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Palm Oil Snaps Four-Day Rally on European Debt Crisis Concerns

Palm oil snapped a four-day rally on renewed concern that Europe’s debt crisis will derail the global economic recovery, hurting demand for commodities.

The contract for delivery in April fell 0.7 percent to close at 2,549 ringgit ($825) a metric ton on the Malaysia Derivatives Exchange. Futures gained 5 percent in the four sessions through yesterday, closing at a three-month high after the Malaysian government said exports may be allowed at zero duty for a third month in March.

Spanish 10-year government yields jumped to a seven-week high yesterday as the country’s Premier Mariano Rajoy faces opposition calls to resign amid contested reports about illegal payments. Copper dropped for the first time in three days on speculation demand will slow in Europe, which accounts for 18 percent of demand. Rubber declined from a 10-month high.

“Europe’s problems are not fully solved as reflected in the increase in Spain’s bond yield yesterday,” said Alan Lim Seong Chun, an analyst at Kenanga Investment Bank Bhd. The drop in crude yesterday also cut the appeal of biofuels, he said.

Oil for March delivery was at $96.42 a barrel in New York after dropping 1.6 percent yesterday, the most since Dec. 6.

Malaysia will allow crude palm oil exports at zero duty for another month if prices remain below the threshold of 2,250 ringgit a ton, Plantation Industries & Commodities Minister Bernard Dompok said yesterday. The second-largest producer set the tariff at zero in January and extended it to February in a move to ease stockpiles, which were at a record 2.63 million tons in December, according to Malaysian Palm Oil Board data.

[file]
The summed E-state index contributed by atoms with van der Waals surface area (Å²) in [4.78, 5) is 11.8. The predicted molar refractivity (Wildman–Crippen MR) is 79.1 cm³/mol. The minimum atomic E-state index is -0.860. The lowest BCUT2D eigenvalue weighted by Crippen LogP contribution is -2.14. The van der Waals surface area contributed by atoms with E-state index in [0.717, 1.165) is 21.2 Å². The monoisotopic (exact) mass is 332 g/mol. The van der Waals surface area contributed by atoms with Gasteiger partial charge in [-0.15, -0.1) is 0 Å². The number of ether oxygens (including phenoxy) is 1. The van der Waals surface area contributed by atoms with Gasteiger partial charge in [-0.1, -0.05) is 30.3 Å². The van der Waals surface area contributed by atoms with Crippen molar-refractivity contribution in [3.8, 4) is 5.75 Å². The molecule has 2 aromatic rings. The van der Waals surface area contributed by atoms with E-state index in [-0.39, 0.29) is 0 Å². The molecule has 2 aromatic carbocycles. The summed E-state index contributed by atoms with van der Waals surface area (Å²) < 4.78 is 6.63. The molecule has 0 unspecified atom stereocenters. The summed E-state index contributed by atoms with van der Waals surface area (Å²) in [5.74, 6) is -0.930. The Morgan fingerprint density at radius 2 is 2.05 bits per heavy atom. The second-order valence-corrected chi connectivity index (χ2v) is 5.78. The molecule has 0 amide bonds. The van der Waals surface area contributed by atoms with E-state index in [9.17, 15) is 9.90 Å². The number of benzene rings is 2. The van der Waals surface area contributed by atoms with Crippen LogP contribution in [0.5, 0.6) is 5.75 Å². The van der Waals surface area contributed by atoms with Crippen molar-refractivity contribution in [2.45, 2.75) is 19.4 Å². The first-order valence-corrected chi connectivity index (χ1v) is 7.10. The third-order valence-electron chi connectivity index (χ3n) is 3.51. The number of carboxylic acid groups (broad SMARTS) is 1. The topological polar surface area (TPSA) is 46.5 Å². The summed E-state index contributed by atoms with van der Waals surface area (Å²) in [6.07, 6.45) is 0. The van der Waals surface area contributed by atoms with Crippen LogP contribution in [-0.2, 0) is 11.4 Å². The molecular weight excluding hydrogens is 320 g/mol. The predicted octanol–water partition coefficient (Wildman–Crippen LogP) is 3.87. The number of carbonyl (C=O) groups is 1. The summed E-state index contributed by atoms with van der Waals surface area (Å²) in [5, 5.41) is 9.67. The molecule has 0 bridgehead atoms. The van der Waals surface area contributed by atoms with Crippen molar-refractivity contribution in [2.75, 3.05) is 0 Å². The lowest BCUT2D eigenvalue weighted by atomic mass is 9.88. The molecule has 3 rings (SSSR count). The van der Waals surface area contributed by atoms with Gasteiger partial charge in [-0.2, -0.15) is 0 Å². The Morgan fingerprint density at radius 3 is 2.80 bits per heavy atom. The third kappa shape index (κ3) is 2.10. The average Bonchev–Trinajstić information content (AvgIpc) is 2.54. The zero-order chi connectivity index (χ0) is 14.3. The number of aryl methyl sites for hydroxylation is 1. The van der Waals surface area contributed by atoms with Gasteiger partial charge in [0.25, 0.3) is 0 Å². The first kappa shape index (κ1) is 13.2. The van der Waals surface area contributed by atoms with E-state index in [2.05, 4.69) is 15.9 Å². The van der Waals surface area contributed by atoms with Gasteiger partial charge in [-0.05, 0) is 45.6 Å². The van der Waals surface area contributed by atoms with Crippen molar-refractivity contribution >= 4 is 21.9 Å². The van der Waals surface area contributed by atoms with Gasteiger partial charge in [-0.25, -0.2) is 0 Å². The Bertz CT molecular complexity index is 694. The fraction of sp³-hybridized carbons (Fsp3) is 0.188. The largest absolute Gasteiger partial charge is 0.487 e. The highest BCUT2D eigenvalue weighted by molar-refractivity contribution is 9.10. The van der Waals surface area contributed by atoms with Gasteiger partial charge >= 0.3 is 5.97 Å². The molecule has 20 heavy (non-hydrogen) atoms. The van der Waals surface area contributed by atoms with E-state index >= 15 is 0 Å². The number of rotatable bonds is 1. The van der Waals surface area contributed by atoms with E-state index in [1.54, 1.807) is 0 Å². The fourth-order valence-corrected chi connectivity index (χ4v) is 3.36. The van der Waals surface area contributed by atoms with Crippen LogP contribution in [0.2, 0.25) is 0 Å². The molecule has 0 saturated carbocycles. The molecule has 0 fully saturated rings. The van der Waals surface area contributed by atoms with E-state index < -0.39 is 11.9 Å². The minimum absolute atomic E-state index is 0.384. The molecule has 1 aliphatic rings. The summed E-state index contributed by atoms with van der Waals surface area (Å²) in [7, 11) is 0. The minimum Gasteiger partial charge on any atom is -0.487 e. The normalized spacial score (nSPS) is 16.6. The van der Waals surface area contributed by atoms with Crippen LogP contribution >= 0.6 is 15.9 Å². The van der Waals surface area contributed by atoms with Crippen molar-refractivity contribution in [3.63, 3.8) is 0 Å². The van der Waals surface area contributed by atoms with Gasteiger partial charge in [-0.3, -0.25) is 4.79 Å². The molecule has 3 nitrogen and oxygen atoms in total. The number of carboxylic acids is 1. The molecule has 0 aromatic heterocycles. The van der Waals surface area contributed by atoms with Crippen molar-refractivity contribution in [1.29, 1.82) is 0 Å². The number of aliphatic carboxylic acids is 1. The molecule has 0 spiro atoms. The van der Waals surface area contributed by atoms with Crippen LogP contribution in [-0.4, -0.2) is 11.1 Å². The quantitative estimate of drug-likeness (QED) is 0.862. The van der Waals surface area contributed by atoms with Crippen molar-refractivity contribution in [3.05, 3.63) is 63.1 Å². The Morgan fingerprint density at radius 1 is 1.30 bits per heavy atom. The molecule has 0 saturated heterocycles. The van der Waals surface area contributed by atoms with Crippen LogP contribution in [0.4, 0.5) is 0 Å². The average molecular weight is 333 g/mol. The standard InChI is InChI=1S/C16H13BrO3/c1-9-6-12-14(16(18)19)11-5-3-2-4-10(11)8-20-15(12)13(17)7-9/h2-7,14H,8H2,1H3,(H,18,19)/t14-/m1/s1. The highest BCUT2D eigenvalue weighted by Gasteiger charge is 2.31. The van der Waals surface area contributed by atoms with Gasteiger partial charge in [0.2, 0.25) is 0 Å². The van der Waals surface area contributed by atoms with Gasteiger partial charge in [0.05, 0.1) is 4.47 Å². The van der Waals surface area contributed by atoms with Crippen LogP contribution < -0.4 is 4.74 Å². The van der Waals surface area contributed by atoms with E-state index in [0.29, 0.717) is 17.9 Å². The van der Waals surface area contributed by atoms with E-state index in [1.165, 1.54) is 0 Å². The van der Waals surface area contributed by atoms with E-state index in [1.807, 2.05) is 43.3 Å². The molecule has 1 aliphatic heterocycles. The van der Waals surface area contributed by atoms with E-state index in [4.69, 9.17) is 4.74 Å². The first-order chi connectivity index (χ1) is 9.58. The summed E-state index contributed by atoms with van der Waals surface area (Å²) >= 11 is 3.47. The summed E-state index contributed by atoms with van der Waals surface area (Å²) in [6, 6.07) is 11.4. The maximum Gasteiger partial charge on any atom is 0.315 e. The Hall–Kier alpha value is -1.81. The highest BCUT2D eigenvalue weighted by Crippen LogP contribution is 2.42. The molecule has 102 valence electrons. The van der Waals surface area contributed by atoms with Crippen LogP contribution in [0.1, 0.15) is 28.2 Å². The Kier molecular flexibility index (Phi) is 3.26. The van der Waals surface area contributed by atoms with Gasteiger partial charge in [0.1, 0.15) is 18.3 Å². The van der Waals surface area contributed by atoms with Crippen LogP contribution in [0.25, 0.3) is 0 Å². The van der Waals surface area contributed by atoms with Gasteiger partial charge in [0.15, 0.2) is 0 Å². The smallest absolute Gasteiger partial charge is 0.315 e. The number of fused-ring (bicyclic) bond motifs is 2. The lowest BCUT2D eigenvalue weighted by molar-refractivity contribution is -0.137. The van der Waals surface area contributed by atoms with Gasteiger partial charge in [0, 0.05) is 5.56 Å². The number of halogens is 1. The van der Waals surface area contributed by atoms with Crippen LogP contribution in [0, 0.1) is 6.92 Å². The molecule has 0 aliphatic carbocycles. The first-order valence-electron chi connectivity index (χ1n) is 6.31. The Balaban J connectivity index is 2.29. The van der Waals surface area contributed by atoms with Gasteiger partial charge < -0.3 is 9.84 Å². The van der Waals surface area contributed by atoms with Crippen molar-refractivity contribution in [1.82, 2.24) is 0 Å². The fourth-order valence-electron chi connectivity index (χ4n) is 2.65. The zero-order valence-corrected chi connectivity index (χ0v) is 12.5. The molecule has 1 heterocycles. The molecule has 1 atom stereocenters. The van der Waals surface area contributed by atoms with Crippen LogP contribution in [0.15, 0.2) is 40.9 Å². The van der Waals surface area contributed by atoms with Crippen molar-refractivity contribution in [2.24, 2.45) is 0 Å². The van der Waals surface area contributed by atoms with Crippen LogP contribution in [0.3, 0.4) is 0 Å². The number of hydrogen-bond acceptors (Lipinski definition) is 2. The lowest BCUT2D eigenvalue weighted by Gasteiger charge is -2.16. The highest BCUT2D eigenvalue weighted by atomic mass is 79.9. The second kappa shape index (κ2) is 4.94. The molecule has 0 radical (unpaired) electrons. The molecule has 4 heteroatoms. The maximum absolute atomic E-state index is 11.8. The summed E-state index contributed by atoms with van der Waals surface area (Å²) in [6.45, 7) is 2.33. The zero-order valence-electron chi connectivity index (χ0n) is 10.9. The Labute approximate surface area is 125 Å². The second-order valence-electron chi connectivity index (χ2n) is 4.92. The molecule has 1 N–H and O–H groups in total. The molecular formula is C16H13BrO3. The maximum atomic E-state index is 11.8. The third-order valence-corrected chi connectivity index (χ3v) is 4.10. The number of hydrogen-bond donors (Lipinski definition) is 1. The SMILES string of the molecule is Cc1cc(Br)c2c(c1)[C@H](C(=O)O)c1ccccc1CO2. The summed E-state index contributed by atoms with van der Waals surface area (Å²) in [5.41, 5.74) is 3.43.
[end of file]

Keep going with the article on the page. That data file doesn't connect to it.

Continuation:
“Large stockpiles will continue to limit the potential for a sustained market rally,” Abah Ofon, an analyst at Standard Chartered Plc, wrote in a report today. The average price forecast for 2013 was cut to 2,688 ringgit a ton from 2,825 ringgit, according to the report.

Refined palm oil for delivery in September fell 0.5 percent to close at 7,156 yuan ($1,148) a ton on the Dalian Commodity Exchange. Soybean oil for delivery in the same month dropped 0.8 percent to end at 8,822 yuan a ton.

To contact the reporter on this story: Ranjeetha Pakiam in Kuala Lumpur at rpakiam@bloomberg.net

To contact the editor responsible for this story: James Poole at jpoole4@bloomberg.net

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